By Kim Jones, CEO, Curriki
Curriki’s AP Computer Science Principles course introduces students to the creative aspects of programming, abstractions, algorithms and large data sets.
The course should ignite students’ passion for technology. Not only will they learn how the Internet really works, but they will have the opportunity to delve into cybersecurity and examine how computing affects society.
The AP Computer Science Principles course seeks to engage students, no matter what their background or familiarity with computers, as it focuses on basic concepts that have influenced the evolution of computer science and its effect on our world. The course teaches computational thinking skills and prepares students for the AP Exam.
Project-Based and Collaborative Learning Approach
Using engaging projects and materials, students will develop computational thinking skills through:
• Collaborative problem solving
• Creative design of unique solutions
• Data representation through modeling and simulations
• Algorithmic reasoning
The course is divided into two semesters of curriculum: an introduction to programming, and how computers and the Internet work. You can use them in any order.
Introduction to Programming
The introductory programming curriculum uses the Python language in a development environment called Processing, although instructors can substitute any programming curriculum they are comfortable with. The culmination of the programming unit is a 12-hour “Create Performance Task,” where students create and document a program in the language of their choosing.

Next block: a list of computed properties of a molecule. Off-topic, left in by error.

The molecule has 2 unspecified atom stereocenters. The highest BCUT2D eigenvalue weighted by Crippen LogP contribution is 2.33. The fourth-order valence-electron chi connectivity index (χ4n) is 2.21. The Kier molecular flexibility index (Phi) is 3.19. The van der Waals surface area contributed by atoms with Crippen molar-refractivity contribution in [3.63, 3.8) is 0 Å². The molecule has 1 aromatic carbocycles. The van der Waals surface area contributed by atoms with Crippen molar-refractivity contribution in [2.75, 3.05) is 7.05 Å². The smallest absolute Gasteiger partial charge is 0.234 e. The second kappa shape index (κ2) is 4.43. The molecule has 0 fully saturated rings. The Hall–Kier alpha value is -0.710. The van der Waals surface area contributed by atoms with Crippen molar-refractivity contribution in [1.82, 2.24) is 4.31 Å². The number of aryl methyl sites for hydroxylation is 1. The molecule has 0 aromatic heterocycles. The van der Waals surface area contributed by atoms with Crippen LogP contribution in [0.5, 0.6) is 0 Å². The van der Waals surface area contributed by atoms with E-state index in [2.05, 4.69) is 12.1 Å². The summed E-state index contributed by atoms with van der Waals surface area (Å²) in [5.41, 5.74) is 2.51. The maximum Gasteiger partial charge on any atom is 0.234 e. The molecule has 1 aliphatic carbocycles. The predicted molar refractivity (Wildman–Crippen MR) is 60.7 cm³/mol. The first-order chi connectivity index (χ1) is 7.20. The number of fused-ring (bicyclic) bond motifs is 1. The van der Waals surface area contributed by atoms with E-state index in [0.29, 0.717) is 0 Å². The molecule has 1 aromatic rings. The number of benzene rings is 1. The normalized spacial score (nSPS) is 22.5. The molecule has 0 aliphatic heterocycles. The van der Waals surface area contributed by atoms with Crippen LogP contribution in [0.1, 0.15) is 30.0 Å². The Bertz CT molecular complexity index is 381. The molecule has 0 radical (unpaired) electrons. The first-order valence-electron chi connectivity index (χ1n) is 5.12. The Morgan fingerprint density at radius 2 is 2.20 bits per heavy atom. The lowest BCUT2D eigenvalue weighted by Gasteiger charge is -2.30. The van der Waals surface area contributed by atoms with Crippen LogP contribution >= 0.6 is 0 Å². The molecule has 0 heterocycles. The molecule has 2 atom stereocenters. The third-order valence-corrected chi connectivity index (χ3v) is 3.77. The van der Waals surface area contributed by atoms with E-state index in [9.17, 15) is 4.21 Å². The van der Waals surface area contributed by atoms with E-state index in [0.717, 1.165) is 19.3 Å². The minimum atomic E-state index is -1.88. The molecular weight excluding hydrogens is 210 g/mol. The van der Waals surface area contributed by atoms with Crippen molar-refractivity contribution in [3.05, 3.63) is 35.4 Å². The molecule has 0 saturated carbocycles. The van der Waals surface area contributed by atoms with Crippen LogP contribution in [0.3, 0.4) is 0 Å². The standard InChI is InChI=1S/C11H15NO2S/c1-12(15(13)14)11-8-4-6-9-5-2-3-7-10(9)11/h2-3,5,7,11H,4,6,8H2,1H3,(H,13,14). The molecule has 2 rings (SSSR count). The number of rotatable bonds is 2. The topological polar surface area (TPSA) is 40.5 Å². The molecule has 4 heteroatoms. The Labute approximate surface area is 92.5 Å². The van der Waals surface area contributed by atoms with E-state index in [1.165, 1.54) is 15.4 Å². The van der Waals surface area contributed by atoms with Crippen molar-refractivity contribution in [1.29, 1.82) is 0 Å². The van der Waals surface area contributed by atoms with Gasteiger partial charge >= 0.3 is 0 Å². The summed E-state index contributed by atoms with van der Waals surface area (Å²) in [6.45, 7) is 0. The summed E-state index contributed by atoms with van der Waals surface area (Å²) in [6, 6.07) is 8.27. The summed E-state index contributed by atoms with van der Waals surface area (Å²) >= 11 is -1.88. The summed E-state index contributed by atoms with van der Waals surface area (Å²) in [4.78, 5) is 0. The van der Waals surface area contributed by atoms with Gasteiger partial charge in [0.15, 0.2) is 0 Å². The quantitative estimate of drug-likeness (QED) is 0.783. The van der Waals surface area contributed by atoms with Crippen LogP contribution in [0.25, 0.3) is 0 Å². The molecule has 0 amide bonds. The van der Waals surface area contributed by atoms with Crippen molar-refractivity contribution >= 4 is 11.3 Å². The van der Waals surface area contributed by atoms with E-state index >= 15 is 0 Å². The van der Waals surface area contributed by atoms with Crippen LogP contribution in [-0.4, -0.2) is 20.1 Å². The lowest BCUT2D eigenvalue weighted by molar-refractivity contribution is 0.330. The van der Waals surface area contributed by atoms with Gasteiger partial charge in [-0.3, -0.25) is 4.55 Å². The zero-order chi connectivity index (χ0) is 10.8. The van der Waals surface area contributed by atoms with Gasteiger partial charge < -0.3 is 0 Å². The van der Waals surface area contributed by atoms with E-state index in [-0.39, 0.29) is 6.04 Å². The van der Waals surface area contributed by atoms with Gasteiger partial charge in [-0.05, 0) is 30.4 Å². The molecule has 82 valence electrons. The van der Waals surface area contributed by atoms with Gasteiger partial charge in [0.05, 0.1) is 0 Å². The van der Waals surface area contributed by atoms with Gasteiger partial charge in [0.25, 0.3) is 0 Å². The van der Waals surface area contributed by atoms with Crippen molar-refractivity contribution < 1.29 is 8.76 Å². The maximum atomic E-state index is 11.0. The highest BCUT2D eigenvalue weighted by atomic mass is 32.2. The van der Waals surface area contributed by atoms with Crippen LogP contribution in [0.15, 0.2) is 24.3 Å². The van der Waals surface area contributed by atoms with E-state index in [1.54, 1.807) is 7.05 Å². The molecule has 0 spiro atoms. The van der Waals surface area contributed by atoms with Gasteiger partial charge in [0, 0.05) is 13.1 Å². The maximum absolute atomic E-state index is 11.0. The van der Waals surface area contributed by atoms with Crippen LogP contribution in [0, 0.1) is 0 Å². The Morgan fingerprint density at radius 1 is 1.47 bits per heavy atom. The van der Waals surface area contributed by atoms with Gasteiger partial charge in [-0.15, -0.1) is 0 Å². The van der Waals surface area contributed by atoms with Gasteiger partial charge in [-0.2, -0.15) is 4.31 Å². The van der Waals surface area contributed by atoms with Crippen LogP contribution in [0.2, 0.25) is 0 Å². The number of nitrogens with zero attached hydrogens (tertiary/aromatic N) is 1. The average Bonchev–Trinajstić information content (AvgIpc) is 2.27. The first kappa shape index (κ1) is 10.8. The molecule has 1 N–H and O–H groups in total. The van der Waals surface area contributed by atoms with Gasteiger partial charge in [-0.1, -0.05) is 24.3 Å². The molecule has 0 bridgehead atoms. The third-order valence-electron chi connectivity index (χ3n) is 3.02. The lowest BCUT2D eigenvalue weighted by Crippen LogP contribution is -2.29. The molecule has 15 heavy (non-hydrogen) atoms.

Students will explore computer architecture and data storage, design their own PC, take a computer apart and put it back together, play the “binary game” to learn about computer numbers, and more.
How Computers and the Internet Work
The other half of the course is comprised of two units: “How computers work” and “How the Internet works.” The course winds up with “Explore Performance Task,” a research project where students dedicate eight hours of class time to documenting an important computing innovation with four paragraphs of writing, citations and a “computational artifact.”
One of the most exciting aspects of this course is the introduction of the Internet, exploration of how it has changed the way we connect to one another. Exciting, hands-on lab activities – such as hacking their own password and examining the 2013 “Toaster Wars” hacking competition – lead students through the crucial concepts of networks and security.
This curriculum also shows students how to create an infographic for the computational artifact using Canva.com, but there are many other possibilities students can also explore.
Kim Jones is the Chairman of the Board and Chief Executive Officer of Curriki. Kim is active in driving policy initiatives and is regularly featured as an honorary speaker on the impact of technology in education at influential meetings around the world. Learn more at Curriki.org.